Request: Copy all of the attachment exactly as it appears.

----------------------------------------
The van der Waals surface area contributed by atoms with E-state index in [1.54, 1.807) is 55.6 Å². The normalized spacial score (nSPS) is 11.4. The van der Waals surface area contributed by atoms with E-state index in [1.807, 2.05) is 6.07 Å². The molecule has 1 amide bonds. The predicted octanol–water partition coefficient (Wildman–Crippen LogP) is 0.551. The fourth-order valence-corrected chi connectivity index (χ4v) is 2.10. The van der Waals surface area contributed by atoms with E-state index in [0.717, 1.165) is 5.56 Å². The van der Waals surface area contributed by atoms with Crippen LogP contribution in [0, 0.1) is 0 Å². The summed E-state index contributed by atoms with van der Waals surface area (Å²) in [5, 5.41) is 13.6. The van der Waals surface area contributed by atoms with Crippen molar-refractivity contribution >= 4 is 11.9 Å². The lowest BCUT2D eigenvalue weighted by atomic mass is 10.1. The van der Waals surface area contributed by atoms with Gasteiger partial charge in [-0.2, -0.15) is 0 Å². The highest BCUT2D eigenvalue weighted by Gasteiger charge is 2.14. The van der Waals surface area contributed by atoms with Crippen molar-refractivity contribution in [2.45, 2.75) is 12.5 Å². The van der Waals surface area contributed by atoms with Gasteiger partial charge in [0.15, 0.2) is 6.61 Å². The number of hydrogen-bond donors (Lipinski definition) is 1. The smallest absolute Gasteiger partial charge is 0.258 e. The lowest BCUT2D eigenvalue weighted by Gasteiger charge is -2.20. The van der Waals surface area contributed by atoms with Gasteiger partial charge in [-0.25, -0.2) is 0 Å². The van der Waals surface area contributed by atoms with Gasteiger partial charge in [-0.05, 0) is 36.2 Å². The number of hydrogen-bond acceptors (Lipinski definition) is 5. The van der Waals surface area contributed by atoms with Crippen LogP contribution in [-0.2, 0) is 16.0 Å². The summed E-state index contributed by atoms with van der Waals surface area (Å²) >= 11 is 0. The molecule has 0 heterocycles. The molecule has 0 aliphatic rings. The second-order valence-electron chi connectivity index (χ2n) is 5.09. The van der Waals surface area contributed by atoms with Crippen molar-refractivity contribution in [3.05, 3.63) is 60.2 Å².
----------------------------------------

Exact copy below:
The van der Waals surface area contributed by atoms with E-state index in [1.54, 1.807) is 55.6 Å². The normalized spacial score (nSPS) is 11.4. The van der Waals surface area contributed by atoms with E-state index in [1.807, 2.05) is 6.07 Å². The molecule has 1 amide bonds. The predicted octanol–water partition coefficient (Wildman–Crippen LogP) is 0.551. The fourth-order valence-corrected chi connectivity index (χ4v) is 2.10. The van der Waals surface area contributed by atoms with E-state index in [0.717, 1.165) is 5.56 Å². The van der Waals surface area contributed by atoms with Crippen LogP contribution in [0, 0.1) is 0 Å². The summed E-state index contributed by atoms with van der Waals surface area (Å²) in [5, 5.41) is 13.6. The van der Waals surface area contributed by atoms with Crippen molar-refractivity contribution >= 4 is 11.9 Å². The lowest BCUT2D eigenvalue weighted by atomic mass is 10.1. The van der Waals surface area contributed by atoms with Gasteiger partial charge in [-0.2, -0.15) is 0 Å². The highest BCUT2D eigenvalue weighted by Gasteiger charge is 2.14. The van der Waals surface area contributed by atoms with Crippen molar-refractivity contribution in [2.45, 2.75) is 12.5 Å². The van der Waals surface area contributed by atoms with Gasteiger partial charge in [0.15, 0.2) is 6.61 Å². The number of hydrogen-bond donors (Lipinski definition) is 1. The smallest absolute Gasteiger partial charge is 0.258 e. The lowest BCUT2D eigenvalue weighted by Gasteiger charge is -2.20. The van der Waals surface area contributed by atoms with Gasteiger partial charge in [-0.25, -0.2) is 0 Å². The van der Waals surface area contributed by atoms with Gasteiger partial charge in [-0.05, 0) is 36.2 Å². The number of hydrogen-bond acceptors (Lipinski definition) is 5. The van der Waals surface area contributed by atoms with Crippen LogP contribution in [-0.2, 0) is 16.0 Å². The summed E-state index contributed by atoms with van der Waals surface area (Å²) >= 11 is 0. The molecule has 0 heterocycles. The molecule has 0 aliphatic rings. The second-order valence-electron chi connectivity index (χ2n) is 5.09. The van der Waals surface area contributed by atoms with Crippen molar-refractivity contribution in [3.05, 3.63) is 60.2 Å².